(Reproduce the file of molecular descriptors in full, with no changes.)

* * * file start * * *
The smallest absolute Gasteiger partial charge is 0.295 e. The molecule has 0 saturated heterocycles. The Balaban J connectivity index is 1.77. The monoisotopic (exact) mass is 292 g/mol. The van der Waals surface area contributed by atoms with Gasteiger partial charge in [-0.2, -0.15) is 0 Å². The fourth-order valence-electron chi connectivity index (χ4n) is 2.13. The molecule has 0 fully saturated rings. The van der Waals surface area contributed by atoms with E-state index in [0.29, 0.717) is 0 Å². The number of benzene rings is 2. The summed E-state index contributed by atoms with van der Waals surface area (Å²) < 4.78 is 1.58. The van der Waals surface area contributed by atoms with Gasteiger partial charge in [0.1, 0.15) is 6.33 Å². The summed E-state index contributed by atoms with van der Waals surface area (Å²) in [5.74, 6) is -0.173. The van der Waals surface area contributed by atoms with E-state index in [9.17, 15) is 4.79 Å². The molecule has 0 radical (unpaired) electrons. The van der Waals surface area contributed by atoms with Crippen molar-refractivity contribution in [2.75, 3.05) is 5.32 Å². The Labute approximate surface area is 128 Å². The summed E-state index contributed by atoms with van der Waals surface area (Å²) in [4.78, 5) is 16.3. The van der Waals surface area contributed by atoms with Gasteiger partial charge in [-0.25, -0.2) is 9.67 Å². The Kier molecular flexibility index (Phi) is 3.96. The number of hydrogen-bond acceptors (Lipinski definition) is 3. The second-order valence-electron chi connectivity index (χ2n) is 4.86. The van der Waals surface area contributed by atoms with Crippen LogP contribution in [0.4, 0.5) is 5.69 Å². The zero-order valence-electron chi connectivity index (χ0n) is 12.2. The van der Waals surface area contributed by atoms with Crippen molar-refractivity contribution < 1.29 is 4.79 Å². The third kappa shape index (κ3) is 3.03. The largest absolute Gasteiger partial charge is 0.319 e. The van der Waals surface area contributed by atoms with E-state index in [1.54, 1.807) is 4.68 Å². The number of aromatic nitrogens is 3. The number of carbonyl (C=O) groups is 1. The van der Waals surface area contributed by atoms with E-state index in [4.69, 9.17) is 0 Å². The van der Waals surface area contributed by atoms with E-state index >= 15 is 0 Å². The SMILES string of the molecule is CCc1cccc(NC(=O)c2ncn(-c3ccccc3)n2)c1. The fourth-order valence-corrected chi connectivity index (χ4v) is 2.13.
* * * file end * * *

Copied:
The smallest absolute Gasteiger partial charge is 0.295 e. The molecule has 0 saturated heterocycles. The Balaban J connectivity index is 1.77. The monoisotopic (exact) mass is 292 g/mol. The van der Waals surface area contributed by atoms with Gasteiger partial charge in [-0.2, -0.15) is 0 Å². The fourth-order valence-electron chi connectivity index (χ4n) is 2.13. The molecule has 0 fully saturated rings. The van der Waals surface area contributed by atoms with E-state index in [0.29, 0.717) is 0 Å². The number of benzene rings is 2. The summed E-state index contributed by atoms with van der Waals surface area (Å²) < 4.78 is 1.58. The van der Waals surface area contributed by atoms with Gasteiger partial charge in [0.1, 0.15) is 6.33 Å². The summed E-state index contributed by atoms with van der Waals surface area (Å²) in [5.74, 6) is -0.173. The van der Waals surface area contributed by atoms with E-state index in [9.17, 15) is 4.79 Å². The molecule has 0 radical (unpaired) electrons. The van der Waals surface area contributed by atoms with Crippen molar-refractivity contribution in [2.75, 3.05) is 5.32 Å². The Labute approximate surface area is 128 Å². The summed E-state index contributed by atoms with van der Waals surface area (Å²) in [4.78, 5) is 16.3. The van der Waals surface area contributed by atoms with Gasteiger partial charge in [-0.25, -0.2) is 9.67 Å². The Kier molecular flexibility index (Phi) is 3.96. The number of hydrogen-bond acceptors (Lipinski definition) is 3. The second-order valence-electron chi connectivity index (χ2n) is 4.86. The van der Waals surface area contributed by atoms with Crippen LogP contribution in [0.4, 0.5) is 5.69 Å². The zero-order valence-electron chi connectivity index (χ0n) is 12.2. The van der Waals surface area contributed by atoms with Crippen molar-refractivity contribution < 1.29 is 4.79 Å². The third kappa shape index (κ3) is 3.03. The largest absolute Gasteiger partial charge is 0.319 e. The van der Waals surface area contributed by atoms with E-state index in [1.54, 1.807) is 4.68 Å². The number of aromatic nitrogens is 3. The number of carbonyl (C=O) groups is 1. The van der Waals surface area contributed by atoms with E-state index in [4.69, 9.17) is 0 Å². The van der Waals surface area contributed by atoms with E-state index >= 15 is 0 Å². The SMILES string of the molecule is CCc1cccc(NC(=O)c2ncn(-c3ccccc3)n2)c1. The fourth-order valence-corrected chi connectivity index (χ4v) is 2.13.